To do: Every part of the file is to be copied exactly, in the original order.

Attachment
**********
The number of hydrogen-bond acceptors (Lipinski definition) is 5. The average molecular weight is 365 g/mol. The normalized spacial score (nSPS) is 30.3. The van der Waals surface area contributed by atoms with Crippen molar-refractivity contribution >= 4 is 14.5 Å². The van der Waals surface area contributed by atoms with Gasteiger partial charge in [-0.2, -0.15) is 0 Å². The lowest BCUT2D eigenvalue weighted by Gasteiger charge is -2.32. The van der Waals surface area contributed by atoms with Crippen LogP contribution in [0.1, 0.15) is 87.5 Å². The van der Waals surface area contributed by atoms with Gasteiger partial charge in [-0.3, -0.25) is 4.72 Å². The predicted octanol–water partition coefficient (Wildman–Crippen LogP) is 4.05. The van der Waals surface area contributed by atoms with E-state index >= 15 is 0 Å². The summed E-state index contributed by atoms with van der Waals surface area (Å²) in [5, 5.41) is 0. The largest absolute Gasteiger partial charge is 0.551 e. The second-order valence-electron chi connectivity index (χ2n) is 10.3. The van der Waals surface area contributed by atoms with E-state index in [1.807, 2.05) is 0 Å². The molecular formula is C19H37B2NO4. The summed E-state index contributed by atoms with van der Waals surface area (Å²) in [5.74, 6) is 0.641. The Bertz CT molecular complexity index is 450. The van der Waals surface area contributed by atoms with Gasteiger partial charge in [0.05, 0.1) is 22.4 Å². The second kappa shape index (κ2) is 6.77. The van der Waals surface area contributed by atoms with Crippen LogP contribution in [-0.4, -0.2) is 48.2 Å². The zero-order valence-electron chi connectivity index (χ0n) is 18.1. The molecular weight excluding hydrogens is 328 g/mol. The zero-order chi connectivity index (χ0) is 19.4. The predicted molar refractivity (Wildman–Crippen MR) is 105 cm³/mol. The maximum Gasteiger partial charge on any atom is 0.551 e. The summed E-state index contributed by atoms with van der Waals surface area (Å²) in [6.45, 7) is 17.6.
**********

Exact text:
The number of hydrogen-bond acceptors (Lipinski definition) is 5. The average molecular weight is 365 g/mol. The normalized spacial score (nSPS) is 30.3. The van der Waals surface area contributed by atoms with Crippen molar-refractivity contribution >= 4 is 14.5 Å². The van der Waals surface area contributed by atoms with Gasteiger partial charge in [-0.2, -0.15) is 0 Å². The lowest BCUT2D eigenvalue weighted by Gasteiger charge is -2.32. The van der Waals surface area contributed by atoms with Crippen LogP contribution in [0.1, 0.15) is 87.5 Å². The van der Waals surface area contributed by atoms with Gasteiger partial charge in [-0.3, -0.25) is 4.72 Å². The predicted octanol–water partition coefficient (Wildman–Crippen LogP) is 4.05. The van der Waals surface area contributed by atoms with E-state index >= 15 is 0 Å². The summed E-state index contributed by atoms with van der Waals surface area (Å²) in [5, 5.41) is 0. The largest absolute Gasteiger partial charge is 0.551 e. The second-order valence-electron chi connectivity index (χ2n) is 10.3. The van der Waals surface area contributed by atoms with E-state index in [1.807, 2.05) is 0 Å². The molecular formula is C19H37B2NO4. The summed E-state index contributed by atoms with van der Waals surface area (Å²) in [5.74, 6) is 0.641. The Bertz CT molecular complexity index is 450. The van der Waals surface area contributed by atoms with Gasteiger partial charge in [0.05, 0.1) is 22.4 Å². The second kappa shape index (κ2) is 6.77. The van der Waals surface area contributed by atoms with Crippen LogP contribution in [-0.4, -0.2) is 48.2 Å². The zero-order valence-electron chi connectivity index (χ0n) is 18.1. The molecular weight excluding hydrogens is 328 g/mol. The zero-order chi connectivity index (χ0) is 19.4. The predicted molar refractivity (Wildman–Crippen MR) is 105 cm³/mol. The maximum Gasteiger partial charge on any atom is 0.551 e. The summed E-state index contributed by atoms with van der Waals surface area (Å²) in [6.45, 7) is 17.6.